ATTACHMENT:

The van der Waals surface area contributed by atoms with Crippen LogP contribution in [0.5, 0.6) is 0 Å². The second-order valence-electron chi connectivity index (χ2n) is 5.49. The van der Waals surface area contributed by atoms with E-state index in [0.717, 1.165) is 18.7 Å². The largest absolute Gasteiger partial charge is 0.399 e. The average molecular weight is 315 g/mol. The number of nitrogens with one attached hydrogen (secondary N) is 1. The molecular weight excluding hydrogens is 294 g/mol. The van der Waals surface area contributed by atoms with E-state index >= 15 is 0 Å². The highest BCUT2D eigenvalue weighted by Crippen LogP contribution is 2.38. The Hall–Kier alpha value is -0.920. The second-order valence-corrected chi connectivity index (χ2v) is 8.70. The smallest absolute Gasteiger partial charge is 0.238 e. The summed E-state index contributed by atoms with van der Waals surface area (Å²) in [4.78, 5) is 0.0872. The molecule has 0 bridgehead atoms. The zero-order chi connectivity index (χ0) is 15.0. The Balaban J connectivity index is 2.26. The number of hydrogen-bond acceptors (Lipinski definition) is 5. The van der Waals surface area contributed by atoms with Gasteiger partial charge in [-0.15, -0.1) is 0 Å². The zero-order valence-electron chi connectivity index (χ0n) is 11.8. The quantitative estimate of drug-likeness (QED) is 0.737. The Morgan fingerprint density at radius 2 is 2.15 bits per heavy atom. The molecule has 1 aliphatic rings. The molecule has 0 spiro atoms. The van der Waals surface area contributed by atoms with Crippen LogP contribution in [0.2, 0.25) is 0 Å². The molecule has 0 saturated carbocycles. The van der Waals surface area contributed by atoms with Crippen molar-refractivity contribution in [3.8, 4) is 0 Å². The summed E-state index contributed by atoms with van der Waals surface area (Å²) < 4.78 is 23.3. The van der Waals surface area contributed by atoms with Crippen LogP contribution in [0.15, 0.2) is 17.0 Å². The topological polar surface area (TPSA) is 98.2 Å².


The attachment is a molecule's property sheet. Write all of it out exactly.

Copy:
The van der Waals surface area contributed by atoms with Crippen LogP contribution in [0.5, 0.6) is 0 Å². The second-order valence-electron chi connectivity index (χ2n) is 5.49. The van der Waals surface area contributed by atoms with E-state index in [0.717, 1.165) is 18.7 Å². The largest absolute Gasteiger partial charge is 0.399 e. The average molecular weight is 315 g/mol. The number of nitrogens with one attached hydrogen (secondary N) is 1. The molecular weight excluding hydrogens is 294 g/mol. The van der Waals surface area contributed by atoms with E-state index >= 15 is 0 Å². The highest BCUT2D eigenvalue weighted by Crippen LogP contribution is 2.38. The Hall–Kier alpha value is -0.920. The second-order valence-corrected chi connectivity index (χ2v) is 8.70. The smallest absolute Gasteiger partial charge is 0.238 e. The summed E-state index contributed by atoms with van der Waals surface area (Å²) in [4.78, 5) is 0.0872. The molecule has 0 bridgehead atoms. The zero-order chi connectivity index (χ0) is 15.0. The Balaban J connectivity index is 2.26. The number of hydrogen-bond acceptors (Lipinski definition) is 5. The van der Waals surface area contributed by atoms with Gasteiger partial charge in [-0.15, -0.1) is 0 Å². The zero-order valence-electron chi connectivity index (χ0n) is 11.8. The quantitative estimate of drug-likeness (QED) is 0.737. The Morgan fingerprint density at radius 2 is 2.15 bits per heavy atom. The molecule has 1 aliphatic rings. The molecule has 0 spiro atoms. The van der Waals surface area contributed by atoms with Crippen LogP contribution in [0.2, 0.25) is 0 Å². The molecule has 0 saturated carbocycles. The van der Waals surface area contributed by atoms with Crippen molar-refractivity contribution in [3.8, 4) is 0 Å². The summed E-state index contributed by atoms with van der Waals surface area (Å²) < 4.78 is 23.3. The van der Waals surface area contributed by atoms with Crippen LogP contribution in [0.15, 0.2) is 17.0 Å². The topological polar surface area (TPSA) is 98.2 Å².